A few months ago, I found myself standing in front of a room full of people. Potential investors, heads of philanthropic organizations, and leaders from all areas of the social space were there to hear me speak. I wasn't in a boardroom, mind you; I was in a business plan competition.
From a field of more than 50 teams, only four remained, and I was terrified. Nonetheless, I stepped up, introduced myself to the judges, and began my pitch. Now, I don't pat myself on the back very often, but I was on. I wheeled through my presentation, answered questions-I just crushed. Then, four hours later, I found out I'd lost.
Naturally, I wasn't happy about it, but in business, you've got to be able to take a punch. You're going to hear no a lot more than you're going to hear yes, and this was one of my noes. Still, I'd do it again in a heartbeat. If you ask me, you should, too.
Business plan competitions are an invaluable resource for the aspiring social entrepreneur for a number of reasons. They're a lot of work, but if you read our last column, you know that already. To win a competition, you'll likely need to create a fairly impressive business plan. It isn't easy, but hey-you're trying to change the world here.
By entering a competition, here are some of the things you'll get:
Your first hard deadline: While it's easy to be motivated about your concept, it is often difficult to know exactly what you need in order to get your idea out there. A business plan competition will force you to set a schedule, complete a list of deliverables, and stay on track.
Access to top talent: Loretta Poole, Associate Director of the Berkley Center for Entrepreneurship and Innovation at New York University, puts it this way: "Competitions are amazing opportunities to receive guidance from successful entrepreneurs, investors, and industry experts, who act as coaches, mentors, and judges throughout the process." Simply put, you'll meet a bunch of amazing people to whom you might not otherwise have had access-people with loads of relevant experience, invaluable insight, and who just want to help out with your idea.
The chance to fail fast: They're a gauntlet-an intense series of challenges held over a fairly short period of time. It's a wonderful litmus test for evaluating whether your idea holds water and, if so, how you need to refine it. You might not always hear good news but, honestly, if your idea isn't up to snuff, wouldn't you rather find out now, before wasting a few years and draining a few bank accounts? If you're going to fail, fail fast.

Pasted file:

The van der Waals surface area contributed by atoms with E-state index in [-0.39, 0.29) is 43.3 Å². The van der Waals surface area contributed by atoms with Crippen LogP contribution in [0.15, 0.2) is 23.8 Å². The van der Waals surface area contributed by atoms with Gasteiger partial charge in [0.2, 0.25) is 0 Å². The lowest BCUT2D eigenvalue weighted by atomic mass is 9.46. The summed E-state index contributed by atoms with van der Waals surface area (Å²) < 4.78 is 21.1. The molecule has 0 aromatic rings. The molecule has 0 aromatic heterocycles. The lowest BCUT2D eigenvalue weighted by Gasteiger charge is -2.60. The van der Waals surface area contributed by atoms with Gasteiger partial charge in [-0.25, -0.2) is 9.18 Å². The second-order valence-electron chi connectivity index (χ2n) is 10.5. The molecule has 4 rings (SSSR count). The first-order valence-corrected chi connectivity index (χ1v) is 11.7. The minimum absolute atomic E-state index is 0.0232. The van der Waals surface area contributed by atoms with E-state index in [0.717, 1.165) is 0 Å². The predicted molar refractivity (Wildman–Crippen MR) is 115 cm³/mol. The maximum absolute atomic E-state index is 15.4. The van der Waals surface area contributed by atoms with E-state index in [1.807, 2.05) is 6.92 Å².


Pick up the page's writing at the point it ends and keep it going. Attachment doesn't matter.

The best part? It's a chance to do all of this before you're sitting in the Big Important Meeting. Sure, there's money on the line in competitions-they're actually a great way for a start-up to grab a few quick bucks-but it's basically a dress rehearsal. The judges are going to pepper you with questions, poke holes in your concepts, and test whether you have the knowledge and the mettle to run a business. Why? Because that's exactly what any potential investor or partner would do.
So no, I didn't win my competition, but I got a ton out of it: My business plan is far more solid than when I began, people who saw my presentation emailed me about becoming advisors, and I received an invitation to participate in a small business incubator. So although each competition can only have one winner, you'll find that winning has very little to do with who walks away with one of those silly, oversized commemorative checks.
The takeaway: Business plan competitions are a fantastic way to gain exposure and feedback in the early stages of an idea. If you're looking for a place to start, many universities hold social venture competitions, open to both students and alumni, which can net the winners upwards of 100K in prizes.
The Global Social Venture Competition, organized by a number of universities, is the largest and oldest student-led competition. Competitions are also held by Tufts, NYU, and Stanford, among others. Additionally, Harvard has recently launched an innovative competition based entirely on pitches.
Moreover, many corporations are jumping into the social-venture competition space, including Dell and Wal-Mart.
Not a student? Never fear. Organizations like Investors' Circle and Clean Tech Open hold competitions that are open to anyone, and Ashoka's Changemakers has a number of competitions open to the public as well.
New competitions are springing up all the time. Post any you might find interesting in the comments section.
Have you ever entered one? What's been your experience?